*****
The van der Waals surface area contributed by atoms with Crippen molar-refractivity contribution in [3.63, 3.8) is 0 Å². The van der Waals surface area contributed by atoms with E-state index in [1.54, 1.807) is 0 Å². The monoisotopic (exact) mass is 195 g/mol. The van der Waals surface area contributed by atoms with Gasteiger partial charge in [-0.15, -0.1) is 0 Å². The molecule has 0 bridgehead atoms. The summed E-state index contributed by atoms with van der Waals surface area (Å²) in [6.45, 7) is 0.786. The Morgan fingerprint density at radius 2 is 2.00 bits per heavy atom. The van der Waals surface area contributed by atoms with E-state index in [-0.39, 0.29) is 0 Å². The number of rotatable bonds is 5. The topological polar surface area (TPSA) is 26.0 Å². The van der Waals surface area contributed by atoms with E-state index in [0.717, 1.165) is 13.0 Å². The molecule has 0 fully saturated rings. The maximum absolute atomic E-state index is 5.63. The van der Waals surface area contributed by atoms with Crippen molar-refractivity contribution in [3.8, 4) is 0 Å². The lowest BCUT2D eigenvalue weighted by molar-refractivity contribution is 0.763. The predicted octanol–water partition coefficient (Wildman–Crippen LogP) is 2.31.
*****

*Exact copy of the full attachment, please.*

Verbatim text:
The van der Waals surface area contributed by atoms with Crippen molar-refractivity contribution in [3.63, 3.8) is 0 Å². The van der Waals surface area contributed by atoms with E-state index in [1.54, 1.807) is 0 Å². The monoisotopic (exact) mass is 195 g/mol. The van der Waals surface area contributed by atoms with Gasteiger partial charge in [-0.15, -0.1) is 0 Å². The molecule has 0 bridgehead atoms. The summed E-state index contributed by atoms with van der Waals surface area (Å²) in [6.45, 7) is 0.786. The Morgan fingerprint density at radius 2 is 2.00 bits per heavy atom. The van der Waals surface area contributed by atoms with E-state index in [-0.39, 0.29) is 0 Å². The number of rotatable bonds is 5. The topological polar surface area (TPSA) is 26.0 Å². The van der Waals surface area contributed by atoms with E-state index in [0.717, 1.165) is 13.0 Å². The molecule has 0 fully saturated rings. The maximum absolute atomic E-state index is 5.63. The van der Waals surface area contributed by atoms with Crippen molar-refractivity contribution in [3.8, 4) is 0 Å². The lowest BCUT2D eigenvalue weighted by molar-refractivity contribution is 0.763. The predicted octanol–water partition coefficient (Wildman–Crippen LogP) is 2.31.